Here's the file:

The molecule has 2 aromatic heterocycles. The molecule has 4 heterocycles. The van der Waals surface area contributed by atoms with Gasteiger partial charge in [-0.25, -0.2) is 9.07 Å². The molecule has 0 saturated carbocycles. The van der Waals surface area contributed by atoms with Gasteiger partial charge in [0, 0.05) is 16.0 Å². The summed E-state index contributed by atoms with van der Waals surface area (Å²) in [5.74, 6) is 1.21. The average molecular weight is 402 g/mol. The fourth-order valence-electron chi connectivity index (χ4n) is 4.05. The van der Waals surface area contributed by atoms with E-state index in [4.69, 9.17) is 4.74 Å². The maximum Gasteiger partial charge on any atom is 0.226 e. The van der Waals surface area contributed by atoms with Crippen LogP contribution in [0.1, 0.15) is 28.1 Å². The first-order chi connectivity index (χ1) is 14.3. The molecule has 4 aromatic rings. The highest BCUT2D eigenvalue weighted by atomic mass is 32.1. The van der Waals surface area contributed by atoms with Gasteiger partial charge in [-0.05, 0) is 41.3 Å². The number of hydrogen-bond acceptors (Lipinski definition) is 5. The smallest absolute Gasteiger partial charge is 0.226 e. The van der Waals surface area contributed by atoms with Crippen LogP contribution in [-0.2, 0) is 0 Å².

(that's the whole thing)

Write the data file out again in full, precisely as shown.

The molecule has 2 aromatic heterocycles. The molecule has 4 heterocycles. The van der Waals surface area contributed by atoms with Gasteiger partial charge in [-0.25, -0.2) is 9.07 Å². The molecule has 0 saturated carbocycles. The van der Waals surface area contributed by atoms with Gasteiger partial charge in [0, 0.05) is 16.0 Å². The summed E-state index contributed by atoms with van der Waals surface area (Å²) in [5.74, 6) is 1.21. The average molecular weight is 402 g/mol. The fourth-order valence-electron chi connectivity index (χ4n) is 4.05. The van der Waals surface area contributed by atoms with E-state index in [4.69, 9.17) is 4.74 Å². The maximum Gasteiger partial charge on any atom is 0.226 e. The van der Waals surface area contributed by atoms with Crippen LogP contribution in [0.1, 0.15) is 28.1 Å². The first-order chi connectivity index (χ1) is 14.3. The molecule has 4 aromatic rings. The highest BCUT2D eigenvalue weighted by atomic mass is 32.1. The van der Waals surface area contributed by atoms with Gasteiger partial charge in [-0.05, 0) is 41.3 Å². The number of hydrogen-bond acceptors (Lipinski definition) is 5. The smallest absolute Gasteiger partial charge is 0.226 e. The van der Waals surface area contributed by atoms with Crippen LogP contribution in [-0.2, 0) is 0 Å².